Academic journal article Philosophy Today

Editors' Introduction

Academic journal article Philosophy Today

Editors' Introduction

Article excerpt

Each year, the Society for Phenomenology and Existential Philosophy (SPEP) hosts an annual meeting attended by some 500 philosophers and scholars-primarily North American, but increasingly including scholars from Europe, Latin America, Asia, and elsewhere-working in the various traditions of so-called "continental" thought. At that meeting, over 150 blind-reviewed papers are delivered in areas that range from classical phenomenology and existentialism, to hermeneutics, critical theory, deconstruction, feminism, race theory, and beyond. A small selection of these papers is published in the SPEP supplement to Philosophy Today, which thus constitutes a kind of snapshot-an aerial photograph perhaps-of the current state of continental philosophy.

The present volume is such a snapshot, composed of papers delivered at the 2004 annual meeting, hosted by the University of Memphis. In it one will find cutting-edge work on a wide variety of philosophical topics: epistemology and metaphysics, philosophy of science, ethics, philosophy of history, aesthetics, political and social theory, history of philosophy, and more. Together they show some of the directions that philosophers in the continental tradition are pursuing, and provide directives for future work. Of course, there are other directions not represented (for instance, work in the philosophy of religion is not as evident here as it is in the field at large); and directives, like promissory notes, are as often an expression of a wish as they are a statement of resolve. Yet in each paper included here one will find a pointing to something, an image of a field, a formulation of a problem that might otherwise remain present merely as a sense of unease, a dissatisfaction with what has been received. The shifting movements of the amorphous field of continental philosophy-which inhabits the larger field of philosophy in complex, and increasingly fruitful, ways-are given specific direction in the essays included in this volume, whether through intensive concentration on the texts that make up the heritage of continental thought, engagement with the social and political issues that define our time, or encounters with thinkers from other traditions. To immerse oneself in them is to come to appreciate the diverse ways in which philosophy can be pursued, and to direct one's thoughts toward some of the most fascinating topics being discussed today.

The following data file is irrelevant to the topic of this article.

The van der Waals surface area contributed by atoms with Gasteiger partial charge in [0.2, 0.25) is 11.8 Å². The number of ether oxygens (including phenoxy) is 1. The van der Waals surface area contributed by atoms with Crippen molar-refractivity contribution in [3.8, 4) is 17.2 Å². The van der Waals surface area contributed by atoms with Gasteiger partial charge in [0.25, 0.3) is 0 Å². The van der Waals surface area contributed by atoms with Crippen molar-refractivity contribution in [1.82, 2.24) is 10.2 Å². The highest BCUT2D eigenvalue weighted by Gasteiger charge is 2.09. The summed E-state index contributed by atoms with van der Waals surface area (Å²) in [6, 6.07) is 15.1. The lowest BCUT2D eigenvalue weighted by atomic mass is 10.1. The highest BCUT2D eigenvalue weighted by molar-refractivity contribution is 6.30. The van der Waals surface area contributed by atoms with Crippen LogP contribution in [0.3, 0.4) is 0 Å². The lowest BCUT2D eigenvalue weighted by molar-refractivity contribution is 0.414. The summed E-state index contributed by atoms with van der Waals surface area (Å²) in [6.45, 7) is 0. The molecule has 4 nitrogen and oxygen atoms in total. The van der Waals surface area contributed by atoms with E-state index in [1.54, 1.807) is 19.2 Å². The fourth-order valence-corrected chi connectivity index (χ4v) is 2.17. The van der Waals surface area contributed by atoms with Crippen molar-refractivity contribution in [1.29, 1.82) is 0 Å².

Phenomenology and the History of Science

Must philosophy of science be committed to naturalism in Quine's sense? Does naturalized epistemology's rejection of the apriori both do justice to the history of science and also render other philosophical approaches-such as transcendental phenomenology-irrelevant? Thomas Ryckman opens the present section, and the volume as a whole, with an account of a chapter in the history of physics that suggests a negative answer to these questions. Arguing that the pervasiveness of naturalism in contemporary philosophy of science can be traced to the widespread, but erroneous, idea that "general relativity comprised an experimentum crucis discontinuing not only Kant's Transcendental Aesthetic but all varieties of transcendental philosophy," Ryckman shows how this view elides not only the refinements on the notion of the apriori developed by the neo-Kantians and Husserl, but also developments within the theory of general relativity itself. To remove the traditional blinders, Ryckman defends an Husserlian version of transcendental idealism as a better way than naturalism to capture the meaning of everyday scientific realism. And in a tour de force he shows that precisely this Husserlian idealism informs the writings of Herman Weyl, one of the founders of the theory of general relativity. The result of Ryckman's careful reconstruction of Weyl's position in light of its Husserlian context is a renewed appreciation for the contemporary relevance phenomenology to philosophy of science.

Michael Friedman takes up Ryckman's work from a perspective that is both critical and complementary. …

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